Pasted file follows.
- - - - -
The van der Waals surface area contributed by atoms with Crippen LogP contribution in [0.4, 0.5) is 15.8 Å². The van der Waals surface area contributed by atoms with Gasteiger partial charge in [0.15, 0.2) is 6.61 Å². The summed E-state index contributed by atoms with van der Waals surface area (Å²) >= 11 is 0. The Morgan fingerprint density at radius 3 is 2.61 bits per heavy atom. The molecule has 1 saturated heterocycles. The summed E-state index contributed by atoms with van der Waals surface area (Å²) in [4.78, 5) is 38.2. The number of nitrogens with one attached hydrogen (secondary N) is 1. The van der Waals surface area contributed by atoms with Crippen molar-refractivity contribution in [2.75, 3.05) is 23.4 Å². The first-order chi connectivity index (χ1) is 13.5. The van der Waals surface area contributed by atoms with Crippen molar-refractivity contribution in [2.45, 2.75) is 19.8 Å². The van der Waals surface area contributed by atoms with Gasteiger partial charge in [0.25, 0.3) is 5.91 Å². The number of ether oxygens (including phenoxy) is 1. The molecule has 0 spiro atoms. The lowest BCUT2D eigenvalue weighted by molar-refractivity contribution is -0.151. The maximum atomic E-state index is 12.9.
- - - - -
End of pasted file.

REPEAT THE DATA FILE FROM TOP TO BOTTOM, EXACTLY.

The van der Waals surface area contributed by atoms with Crippen LogP contribution in [0.4, 0.5) is 15.8 Å². The van der Waals surface area contributed by atoms with Gasteiger partial charge in [0.15, 0.2) is 6.61 Å². The summed E-state index contributed by atoms with van der Waals surface area (Å²) >= 11 is 0. The Morgan fingerprint density at radius 3 is 2.61 bits per heavy atom. The molecule has 1 saturated heterocycles. The summed E-state index contributed by atoms with van der Waals surface area (Å²) in [4.78, 5) is 38.2. The number of nitrogens with one attached hydrogen (secondary N) is 1. The van der Waals surface area contributed by atoms with Crippen molar-refractivity contribution in [2.75, 3.05) is 23.4 Å². The first-order chi connectivity index (χ1) is 13.5. The van der Waals surface area contributed by atoms with Crippen molar-refractivity contribution in [2.45, 2.75) is 19.8 Å². The van der Waals surface area contributed by atoms with Gasteiger partial charge in [0.25, 0.3) is 5.91 Å². The number of ether oxygens (including phenoxy) is 1. The molecule has 0 spiro atoms. The lowest BCUT2D eigenvalue weighted by molar-refractivity contribution is -0.151. The maximum atomic E-state index is 12.9.